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A 2 C rise in temperature could put large parts of New Zealand under water

Sea levels will rise up to 22 metres even if the worst scenarios for global warming are avoided, researchers say.

An international team of scientists, which included a New Zealander, found that a 2C increase in global temperature would still cause the world’s oceans to rise between 12m and 22m.

Two degrees is the recommended limit set by the Intergovernmental Panel on Climate Change. A bigger increase could lead to the melting of the West Antarctic ice sheet, some of the East Antarctic ice sheet and part of Greenland.

A 22m increase in sea level would dramatically transform New Zealand’s coastal boundaries, with low-lying areas like Auckland and Wellington’s harbours swamped by ocean currents.

But lead researcher Ken Miller said: “You don’t need to sell your beach real estate yet, because melting of these large ice sheets will take from centuries to a few thousand years.”

To reach their estimate, the scientists looked at sea levels in the period when the climate was similar to the present day – around 3 million years ago.

At that time, the amount of carbon dioxide in the atmosphere was similar to present levels and atmospheric temperatures were 2C higher than now.

Victoria University sedimentologist Tim Naish investigated tiny fossils hidden in sediment in the Wanganui Basin. The fossils are known to exist at certain water depths, so they give clues to the sea levels millions of years ago.

He also calculated sea level changes by looking at old shorelines which had been exposed by tectonic uplift.

By combining these observations with international evidence, the team concluded with 95 per cent confidence that 3 million years ago the sea level peaked up to 30m above the present level, with a best estimate of 22m.

Dr Naish: “If you were standing at Marlborough looking north, you had a very big Cook Strait. Everything from Wellington, Manawatu, Palmerston North, southern Hawkes Bay would have been ocean. You wouldn’t have hit the shoreline until you got up to southern Taranaki and central Hawkes Bay.”

“If you were sitting at the Auckland or Wellington waterfront, a 20m sea rise would have high-rise skyscrapers sticking right out of the ocean. It would go all the way up Lambton Quay and be flooding the Basin Reserve,” Dr Naish said.

“You can engineer in some cities to avoid this, but in other areas you can’t, and you have to move away.”

Although Dr Naish was cautious about estimates for the long-term sea level rise, he said it was well-established that oceans would rise one metre this century.


  • The last time the earth’s climate was similar to the present day, sea levels were 20m above present levels.
  • This was 3 million years ago, during the Pliocene epoch.
  • At this time, Wanganui, Manawatu, Wellington, Palmerston North and lower Hawkes Bay were underwater.
  • The Ruahines and Tararuas had not popped out of the water yet.
  • The shoreline was at southern Taranaki and southern Hawkes Bay.
  • The scientist described it like this: “The whole of the southern central North Island was shallow ocean, no deeper than 100-200 metres. You had a very big Cook Strait and there was nothing in the southern North Island.”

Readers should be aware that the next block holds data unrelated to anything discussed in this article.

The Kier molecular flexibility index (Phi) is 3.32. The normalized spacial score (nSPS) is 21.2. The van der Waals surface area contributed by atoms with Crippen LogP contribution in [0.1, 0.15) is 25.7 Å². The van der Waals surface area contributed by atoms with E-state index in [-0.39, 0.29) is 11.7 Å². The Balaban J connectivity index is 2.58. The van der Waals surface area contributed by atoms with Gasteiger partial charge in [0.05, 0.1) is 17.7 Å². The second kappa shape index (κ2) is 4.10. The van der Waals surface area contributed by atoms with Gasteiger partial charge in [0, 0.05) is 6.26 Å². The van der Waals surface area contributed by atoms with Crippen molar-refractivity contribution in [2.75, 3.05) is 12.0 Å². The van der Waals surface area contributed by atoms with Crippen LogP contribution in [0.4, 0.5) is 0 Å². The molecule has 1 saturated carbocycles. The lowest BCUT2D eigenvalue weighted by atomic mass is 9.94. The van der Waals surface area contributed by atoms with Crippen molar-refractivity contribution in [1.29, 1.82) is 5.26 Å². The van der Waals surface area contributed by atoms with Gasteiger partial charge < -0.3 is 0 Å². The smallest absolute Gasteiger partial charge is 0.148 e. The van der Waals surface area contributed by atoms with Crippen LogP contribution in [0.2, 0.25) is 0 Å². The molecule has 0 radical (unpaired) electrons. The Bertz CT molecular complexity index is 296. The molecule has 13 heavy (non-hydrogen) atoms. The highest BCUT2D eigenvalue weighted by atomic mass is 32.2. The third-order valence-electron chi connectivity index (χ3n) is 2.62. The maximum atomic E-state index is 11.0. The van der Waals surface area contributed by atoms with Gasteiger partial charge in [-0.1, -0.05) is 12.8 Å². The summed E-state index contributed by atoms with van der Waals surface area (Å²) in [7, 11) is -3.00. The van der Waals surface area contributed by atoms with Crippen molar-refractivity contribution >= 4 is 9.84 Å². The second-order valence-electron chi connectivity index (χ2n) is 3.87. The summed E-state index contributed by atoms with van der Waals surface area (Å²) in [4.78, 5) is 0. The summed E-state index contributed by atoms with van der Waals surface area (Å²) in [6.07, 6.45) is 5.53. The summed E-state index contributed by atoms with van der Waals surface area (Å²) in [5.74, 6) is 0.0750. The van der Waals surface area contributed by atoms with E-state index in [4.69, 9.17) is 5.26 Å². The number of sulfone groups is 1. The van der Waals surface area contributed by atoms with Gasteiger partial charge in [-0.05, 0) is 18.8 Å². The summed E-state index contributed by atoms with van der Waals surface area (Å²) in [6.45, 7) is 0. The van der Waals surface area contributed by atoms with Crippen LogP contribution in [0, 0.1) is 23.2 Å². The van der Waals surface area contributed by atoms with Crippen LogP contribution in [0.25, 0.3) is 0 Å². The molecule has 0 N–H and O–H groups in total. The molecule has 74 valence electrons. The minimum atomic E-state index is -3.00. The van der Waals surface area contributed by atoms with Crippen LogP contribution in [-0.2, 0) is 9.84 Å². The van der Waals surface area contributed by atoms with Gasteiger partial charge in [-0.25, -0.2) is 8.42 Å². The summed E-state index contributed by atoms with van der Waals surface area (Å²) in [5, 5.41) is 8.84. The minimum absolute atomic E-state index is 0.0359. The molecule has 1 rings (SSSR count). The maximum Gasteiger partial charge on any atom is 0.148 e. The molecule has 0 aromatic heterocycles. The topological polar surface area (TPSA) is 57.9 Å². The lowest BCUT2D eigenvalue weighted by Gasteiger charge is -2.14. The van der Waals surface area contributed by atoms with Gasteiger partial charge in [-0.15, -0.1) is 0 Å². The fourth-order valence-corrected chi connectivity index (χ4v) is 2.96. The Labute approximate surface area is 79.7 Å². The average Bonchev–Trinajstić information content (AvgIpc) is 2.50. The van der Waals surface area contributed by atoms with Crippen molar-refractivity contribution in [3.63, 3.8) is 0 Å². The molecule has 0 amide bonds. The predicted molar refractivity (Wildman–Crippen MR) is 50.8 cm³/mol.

• Nearly all of the South Island was above water.

Photo by CM Kong 

Story by Isaac Davison/


Ken Ring on 22/03/2012 11:43am

When are the public going to wake up to the fact that this is yet another drive for more research funding? And what happened to the NIWA Lyttelton study of 1998 that found that sealevels were rising only by 1mm/yr, which means 4 inches per century?
The facts are that we are at the end of this interglacial. The seas have risen all that they can since the last ice age has thawed. They cannot go higher. Where would the extra water come from?
Antarctica has been thickening over the past 17 years.
If global warming raised sealevels then we should expect higher sealevels in summer’s warmer air, up by much more than 2degrees, compared to sealevels over winter. If your article was true our sealevels should vary with the change of seasons by up to 12m. How come no one in the Wellington CBD has noticed that they have been underwater all summer?
A good case for a Tui billboard.

Guest Steve on 24/03/2012 4:27am

You have hit it right on the button Ken. Good to see your comment.

Dan on 22/03/2012 9:08am

Sudden and catastrophic climate change could occur if the huge stores of methane under the East Siberian Arctic Shelf are released. See this news article and read the preface of this book by Dan Dorritie, a paleontologist, written in 2007 It’s all a tad scary if you ask me.

Guest on 22/03/2012 6:28am

…we’re already under water from all the rain!!!

Dave on 22/03/2012 1:46am

One thing about this is they certainly won’t be around to be proven wrong so they can say whatever they like. Sounds very far fetched to me. Cheers Dave

David on 22/03/2012 3:34am

Can’t wait, glad I live on a hill, at least by then I may have a beach on the boundary, neat!

With all that Carbon Dioxide around 3 million years ago I wonder who was there to be taxed aka ETS scheme etc, funny that person here was gone by lunchtime yesterday ha.

Excuse me while I again roll around laughing.


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